South Uist and Eriskay has been named today as the ‘Gaelic Community of the Year 2011’
The competition is run by Comunn na Gàidhlig, with support from Highlands and Islands Enterprise.
Apart from the prestige of the title itself, the award comes with a £3,000 prize for the community to use as they see fit.
The competition entries were assessed by a panel of judges including representatives from Comunn na Gàidhlig; Highlands and Islands Enterprise; and Bòrd na Gàidhlig. They were looking for information on the use of Gaelic at each local level, the profile of the language within the communities, and how frequently Gaelic could be heard being spoken by local people – with special priority given to use among young people.
The judges were unanimous that South Uist and Eriskay be awarded first place on the basis of the evidence provided that Gaelic was an integral and important part of daily life within the community.
CnaG chief executive Donald MacNeill said: “We know that many people, within the Highlands and Islands, and Scotland as a whole, are working hard for Gaelic, and we are delighted to be able to reward some of these efforts through this competition. South Uist and Eriskay demonstrated to the judges how Gaelic is used amongst young and old, and at every level of daily life, from the workplace to the school and clubs for younger people.”
South Uist and Eriskay is one of the areas benefitting from the operation of an ‘Iomairt Ghàidhlig’ (Gaelic Initiative) and according to Lena MacLellan, who’s been involved in the steering group from the outset, they’re very proud to have won first place: “Many will know that Gaelic is strong is this area, but that wasn’t the basis of this application. We focussed on all the things being done at the moment to strengthen Gaelic and particularly to create new opportunities for Gaelic speakers to come together and use the language.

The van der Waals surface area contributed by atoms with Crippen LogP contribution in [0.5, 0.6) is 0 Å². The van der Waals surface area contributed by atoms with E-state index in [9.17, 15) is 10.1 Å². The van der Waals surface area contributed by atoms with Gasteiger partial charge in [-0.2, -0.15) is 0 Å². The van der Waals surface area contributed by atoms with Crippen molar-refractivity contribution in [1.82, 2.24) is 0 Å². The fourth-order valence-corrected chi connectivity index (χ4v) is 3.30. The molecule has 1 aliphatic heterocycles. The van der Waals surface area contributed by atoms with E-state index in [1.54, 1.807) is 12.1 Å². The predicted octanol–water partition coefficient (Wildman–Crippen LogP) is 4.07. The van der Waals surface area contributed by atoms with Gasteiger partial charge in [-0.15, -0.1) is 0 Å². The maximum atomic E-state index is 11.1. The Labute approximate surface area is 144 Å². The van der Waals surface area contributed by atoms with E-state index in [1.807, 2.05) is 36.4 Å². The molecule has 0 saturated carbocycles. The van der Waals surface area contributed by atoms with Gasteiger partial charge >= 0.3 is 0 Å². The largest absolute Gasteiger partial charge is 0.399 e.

“We’ll certainly welcome the prize, and we already plan to use it to encourage others to more Gaelic efforts – as small grants to other groups to help them use the language.
“Perhaps this will also give a small boost to people in the area, to see Gaelic as something precious which is still strong in their midst.”
Apart from the first place, there are two other awards made to areas the judges placed in second and third place. This year it’s the Galson Estate Trust and Breasclete communities, both on the west coast of Lewis, who were awarded second and third place, with prizes of £1,500 and £500 respectively.”
Donald MacNeill said: “We’d like to give a prize and recognition to every area that entered this competition for what they’re doing on behalf of Gaelic, but Galson and Breasclete did demonstrate that they were worthy of second and third places for all that takes place on a daily basis, and especially for the younger generation.”
A competion is also run to reward the ‘Gaelic Business of the Year’, and the results of that for 2011 are expected to be awarded shortly.